On top of that, I read Küng’s most confusing section about the resurrection. While Küng affirmed a belief in “resurrection,” he simultaneously rejected the empty tomb. How Küng was able to reconcile that belief with the witness of Scripture was beyond me (see Richard Bauckam’s review of Küng’s seminal work).

Though well-intentioned, it has always appeared to me that progressive attempts to “modernize” Christianity, to make the faith more palatable to contemporary sensibilities, do so at a cost of diluting some of the great foundation truth claims of historically orthodox Christianity. This is true, not only of the Protestant mainline tradition, in which I was raised, but also in progressive elements of Roman Catholicism, the theological home where Küng dwelt. So, it really was not a surprise that then Cardinal Ratzinger (later Pope Benedict), who had once been a close ally and friend of Küng’s at Vatican II, later sought to aid in Pope John Paul II’s censure of Küng, believing that Küng had simply gone too far.

I have a copy of Küng’s memoirs, My Struggle for Freedom, that a friend has given me, that I had been hoping to read one day, before Küng died. Alas, this did not happen. Küng did much to help Vatican II, as a reform movement within Roman Catholicism, to succeed as well as it has, and his positive contributions, of which there are many, deserve such hearty recognition. For example, Küng was extraordinarily gifted, being one of the first Roman Catholic theologians to address a group of prominent astrophysicists on the relationship between faith and science. Küng was also prominent in starting a dialogue between Roman Catholic and Protestant theologians over the nature of justification, breaking the ice in a conversation that had been stalled for over 400 years. Küng was also outspoken in his views regarding priestly celibacy, as he understood the mandated practice as being against Scripture and contrary to the historic tradition of the church. He also criticized Rome’s ethical policy that prohibited artificial birth control.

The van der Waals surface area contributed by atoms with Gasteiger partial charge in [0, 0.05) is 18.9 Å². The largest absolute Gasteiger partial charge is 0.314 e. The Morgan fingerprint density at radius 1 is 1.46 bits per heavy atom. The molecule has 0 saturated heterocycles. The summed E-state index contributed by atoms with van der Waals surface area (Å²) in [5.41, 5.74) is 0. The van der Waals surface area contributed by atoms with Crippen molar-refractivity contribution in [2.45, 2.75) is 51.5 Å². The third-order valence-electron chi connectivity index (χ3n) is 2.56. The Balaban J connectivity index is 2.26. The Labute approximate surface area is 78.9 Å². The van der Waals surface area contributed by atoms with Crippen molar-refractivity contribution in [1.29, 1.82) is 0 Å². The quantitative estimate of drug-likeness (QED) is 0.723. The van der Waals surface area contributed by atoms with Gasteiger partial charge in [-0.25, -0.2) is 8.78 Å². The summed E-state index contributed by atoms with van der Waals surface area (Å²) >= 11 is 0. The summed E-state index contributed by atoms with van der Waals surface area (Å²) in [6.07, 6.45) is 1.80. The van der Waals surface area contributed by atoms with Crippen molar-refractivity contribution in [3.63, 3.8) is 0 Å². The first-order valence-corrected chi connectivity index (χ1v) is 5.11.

However, Küng’s tendency in certain other areas to push historic, orthodox boundaries to the breaking point serves as a painful lesson to anyone who believes that you can simply rewrite fundamental doctrines of the faith, and pretend that you are somehow still “preserving” the faith once handed down to the saints, over the centuries.

It simply does not work.

A “faith” that merely pretends is merely wishful thinking that lacks any substance behind it. Both the faithful in the churches and critics outside of Christianity will see through a supposed “faith” that pretends certain things to be true, when in fact, they are not. Dissent, when it effectively serves to undermine orthodoxy, produces more confusion and mindless wishful thinking than anything else. However, dissent, when properly engaged to steer the church back onto its proper course, is something to be commended. May the positive elements of Küng’s dissent be remembered more than his negative elements of dissent.

Other prominent influencers in the Christian movement have also died within the past month, but who were significantly more orthodox and less controversial in their thinking than Küng. John Polkinghorne (1930-2021) was a world-class, Cambridge-trained physicist, who shocked his colleagues when he left the world of science to embark on a path towards Christian ministry in the Anglican church. Polkinghorne’s work to integrate science with Christian faith has helped many Christians reconcile what many others believe is irreconcilable.